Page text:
Weekend Preview: Aphrodisiac Dinner Parties To Titanic Museum Exhibits
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February 9, 2012 1:39 p.m.
Barbarella Fokos, NBC Universal Correspondant and writer at the San Diego Reader
Maya Kroth, editor of "Where San Diego" and "Performance"
CAVANAUGH: This is KPBS Midday Edition. I'm Maureen Cavanaugh. Artifacts from the titanic, women on the verge of a horror breakdown, uplifting stories from Africa, and carved ducks. You pick your pleasure on this edition of the weekend preview. I'd like to introduce my guests. Maya Kroth.
KROTH: Hello, Maya.
CAVANAUGH: And Barbarella is here. NBC universal correspondent, and writer at San Diego read are. Welcome back.
BARBARELLA: It's great to be here.
CAVANAUGH: A fascinating exhibit at the San Diego natural history museum, the Titanic's one hundredth anniversary.
KROTH: It's 100 years since the titanic sank. And the movie is coming out again in 3D. But this exhibition, it features about 200 artifacts from the more than five thousand that have been discovered from the wreckage since it was found in 19852.5 miles under the Atlantic. And it's been to Paris and London and Singapore, and now San Diego.
CAVANAUGH: A lot of exhibits like this have interactive elements. Is that part of this as well?
KROTH: In a sense, the whole exhibition is interactive. You're handed a boarding pass. When you enter the exhibition, it tells you your name and your age, and the reason you were traveling on the titanic. Whether you were first class or steerage, and your reason for taking the journey, and at the end of the exhibition, there's a list of survivors versus those who sank with the ship, and you get to find out whether or not your character survived.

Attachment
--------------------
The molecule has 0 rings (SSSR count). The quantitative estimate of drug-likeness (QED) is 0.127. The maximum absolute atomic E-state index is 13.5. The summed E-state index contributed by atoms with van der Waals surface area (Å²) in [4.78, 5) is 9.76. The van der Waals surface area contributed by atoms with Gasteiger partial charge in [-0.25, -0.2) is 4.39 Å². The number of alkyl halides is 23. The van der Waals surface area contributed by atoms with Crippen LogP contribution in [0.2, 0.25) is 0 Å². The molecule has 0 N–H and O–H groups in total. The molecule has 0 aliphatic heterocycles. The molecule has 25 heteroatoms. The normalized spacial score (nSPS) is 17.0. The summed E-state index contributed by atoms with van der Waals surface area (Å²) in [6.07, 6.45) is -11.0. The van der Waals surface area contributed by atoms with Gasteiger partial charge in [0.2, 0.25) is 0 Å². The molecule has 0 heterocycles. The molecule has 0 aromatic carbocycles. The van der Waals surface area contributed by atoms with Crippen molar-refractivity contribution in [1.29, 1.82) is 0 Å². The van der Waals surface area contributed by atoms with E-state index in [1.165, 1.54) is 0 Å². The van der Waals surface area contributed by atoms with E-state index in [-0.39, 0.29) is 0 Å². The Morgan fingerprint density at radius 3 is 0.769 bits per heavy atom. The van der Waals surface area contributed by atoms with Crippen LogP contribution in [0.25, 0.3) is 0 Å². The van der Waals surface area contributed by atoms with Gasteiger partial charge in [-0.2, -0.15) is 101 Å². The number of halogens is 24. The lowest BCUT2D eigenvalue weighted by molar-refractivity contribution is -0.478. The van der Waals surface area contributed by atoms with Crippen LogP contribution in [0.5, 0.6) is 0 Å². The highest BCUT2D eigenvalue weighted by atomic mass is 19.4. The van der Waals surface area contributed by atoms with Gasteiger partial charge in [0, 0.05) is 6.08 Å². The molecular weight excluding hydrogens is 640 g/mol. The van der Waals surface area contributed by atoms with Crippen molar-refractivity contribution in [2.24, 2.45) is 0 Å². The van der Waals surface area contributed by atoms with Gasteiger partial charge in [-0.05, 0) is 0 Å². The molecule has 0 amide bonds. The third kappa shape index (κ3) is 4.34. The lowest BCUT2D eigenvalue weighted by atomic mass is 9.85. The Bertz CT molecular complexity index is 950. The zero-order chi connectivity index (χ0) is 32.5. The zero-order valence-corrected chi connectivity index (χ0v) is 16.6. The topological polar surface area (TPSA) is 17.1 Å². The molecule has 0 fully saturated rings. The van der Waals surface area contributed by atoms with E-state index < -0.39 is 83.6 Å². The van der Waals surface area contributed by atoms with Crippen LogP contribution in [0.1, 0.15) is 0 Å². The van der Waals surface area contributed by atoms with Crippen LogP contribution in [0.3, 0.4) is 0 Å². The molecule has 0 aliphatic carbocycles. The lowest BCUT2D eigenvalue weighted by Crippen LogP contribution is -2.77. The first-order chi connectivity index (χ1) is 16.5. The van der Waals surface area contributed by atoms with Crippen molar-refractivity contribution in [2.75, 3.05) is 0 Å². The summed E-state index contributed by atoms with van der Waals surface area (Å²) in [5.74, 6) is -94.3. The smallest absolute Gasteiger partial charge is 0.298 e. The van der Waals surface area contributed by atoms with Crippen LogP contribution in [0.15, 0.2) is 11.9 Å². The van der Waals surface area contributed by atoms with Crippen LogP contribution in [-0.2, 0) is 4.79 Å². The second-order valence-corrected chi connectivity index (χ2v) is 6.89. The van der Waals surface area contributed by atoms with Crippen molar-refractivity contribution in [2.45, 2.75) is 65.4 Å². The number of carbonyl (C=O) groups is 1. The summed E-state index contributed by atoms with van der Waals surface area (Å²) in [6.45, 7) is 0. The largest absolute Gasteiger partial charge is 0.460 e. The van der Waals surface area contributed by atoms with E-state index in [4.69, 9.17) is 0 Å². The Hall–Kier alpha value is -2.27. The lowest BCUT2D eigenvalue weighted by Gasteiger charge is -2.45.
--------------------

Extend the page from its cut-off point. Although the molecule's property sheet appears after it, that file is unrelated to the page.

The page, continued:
CAVANAUGH: Oh! Now, these are real artifacts from the titanic.
KROTH: It is incredible the kinds of things that survived 88 years on the bottom of the ocean. Postcard, pieces of paper, currency, a man's jacket, it's just in amazing condition. A little jar of cold cream that still has cream in it after 90 years. It's incredible the kinds of things that have held up.
CAVANAUGH: It sounds sad. Is there a bittersweet element to this?
KROTH: It is. There's definitely some -- because it's so focused on the individual people's stories, and I definitely sighed a lot. It was hard to get through it. But there are some uplifting stories as well about the survivors.
CAVANAUGH: How long will the exhibition be running?
KROTH: It starts a seven-month stint this weekend.
KROTH: So just a week after Labor Day.
CAVANAUGH: Are tickets pricey?
KROTH: A little more than the usual natural history museum price. $27 for adults. Then there's discounts for seniors, groups, kids.
BARBARELLA: My favorite thing about it was the sound. Every room sounded different. So there'd be a restaurant that was playing the music of the time, and in another room, you could almost hear the ship and the water. And this may be your last chance to see it because after this, the three different museums in the country, it's going to be sold as one collection. And you may never get to see it again.
CAVANAUGH: That's fascinating. Well, something to make you scream, the horrible imaginings film festival is celebrating women in horror month!